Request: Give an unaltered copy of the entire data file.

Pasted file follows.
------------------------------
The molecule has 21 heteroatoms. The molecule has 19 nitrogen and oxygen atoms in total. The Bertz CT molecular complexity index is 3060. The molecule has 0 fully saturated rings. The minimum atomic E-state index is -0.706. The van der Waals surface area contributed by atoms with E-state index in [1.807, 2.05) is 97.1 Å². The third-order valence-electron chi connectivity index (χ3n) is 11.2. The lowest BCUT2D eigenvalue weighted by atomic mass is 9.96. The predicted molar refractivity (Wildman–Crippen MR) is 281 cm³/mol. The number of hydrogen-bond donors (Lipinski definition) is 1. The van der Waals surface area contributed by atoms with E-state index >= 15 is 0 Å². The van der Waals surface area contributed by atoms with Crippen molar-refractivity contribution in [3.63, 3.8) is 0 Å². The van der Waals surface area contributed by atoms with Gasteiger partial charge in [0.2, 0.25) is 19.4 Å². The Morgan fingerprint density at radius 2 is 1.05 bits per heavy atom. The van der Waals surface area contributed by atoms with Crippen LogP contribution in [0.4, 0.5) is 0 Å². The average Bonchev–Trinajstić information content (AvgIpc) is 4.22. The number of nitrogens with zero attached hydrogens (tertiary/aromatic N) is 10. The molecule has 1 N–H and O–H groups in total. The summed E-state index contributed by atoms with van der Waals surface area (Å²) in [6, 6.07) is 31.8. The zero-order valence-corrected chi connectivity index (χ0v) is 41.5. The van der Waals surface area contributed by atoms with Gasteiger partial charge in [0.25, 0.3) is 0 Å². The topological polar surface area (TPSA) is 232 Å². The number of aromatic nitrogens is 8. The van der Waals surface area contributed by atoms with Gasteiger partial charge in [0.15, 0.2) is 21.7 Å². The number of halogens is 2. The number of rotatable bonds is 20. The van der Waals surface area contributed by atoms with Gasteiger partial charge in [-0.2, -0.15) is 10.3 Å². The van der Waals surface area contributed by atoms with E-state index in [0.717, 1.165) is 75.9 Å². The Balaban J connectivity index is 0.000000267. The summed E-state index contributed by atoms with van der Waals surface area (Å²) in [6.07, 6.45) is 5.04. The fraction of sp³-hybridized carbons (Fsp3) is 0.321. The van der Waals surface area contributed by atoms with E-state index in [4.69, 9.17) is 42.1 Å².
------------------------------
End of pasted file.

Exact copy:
The molecule has 21 heteroatoms. The molecule has 19 nitrogen and oxygen atoms in total. The Bertz CT molecular complexity index is 3060. The molecule has 0 fully saturated rings. The minimum atomic E-state index is -0.706. The van der Waals surface area contributed by atoms with E-state index in [1.807, 2.05) is 97.1 Å². The third-order valence-electron chi connectivity index (χ3n) is 11.2. The lowest BCUT2D eigenvalue weighted by atomic mass is 9.96. The predicted molar refractivity (Wildman–Crippen MR) is 281 cm³/mol. The number of hydrogen-bond donors (Lipinski definition) is 1. The van der Waals surface area contributed by atoms with E-state index >= 15 is 0 Å². The van der Waals surface area contributed by atoms with Crippen molar-refractivity contribution in [3.63, 3.8) is 0 Å². The van der Waals surface area contributed by atoms with Gasteiger partial charge in [0.2, 0.25) is 19.4 Å². The Morgan fingerprint density at radius 2 is 1.05 bits per heavy atom. The van der Waals surface area contributed by atoms with Crippen LogP contribution in [0.4, 0.5) is 0 Å². The average Bonchev–Trinajstić information content (AvgIpc) is 4.22. The number of nitrogens with zero attached hydrogens (tertiary/aromatic N) is 10. The molecule has 1 N–H and O–H groups in total. The summed E-state index contributed by atoms with van der Waals surface area (Å²) in [6, 6.07) is 31.8. The zero-order valence-corrected chi connectivity index (χ0v) is 41.5. The van der Waals surface area contributed by atoms with Gasteiger partial charge in [0.25, 0.3) is 0 Å². The topological polar surface area (TPSA) is 232 Å². The number of aromatic nitrogens is 8. The van der Waals surface area contributed by atoms with Gasteiger partial charge in [0.15, 0.2) is 21.7 Å². The number of halogens is 2. The number of rotatable bonds is 20. The van der Waals surface area contributed by atoms with Gasteiger partial charge in [-0.2, -0.15) is 10.3 Å². The van der Waals surface area contributed by atoms with E-state index in [0.717, 1.165) is 75.9 Å². The Balaban J connectivity index is 0.000000267. The summed E-state index contributed by atoms with van der Waals surface area (Å²) in [6.07, 6.45) is 5.04. The fraction of sp³-hybridized carbons (Fsp3) is 0.321. The van der Waals surface area contributed by atoms with E-state index in [4.69, 9.17) is 42.1 Å².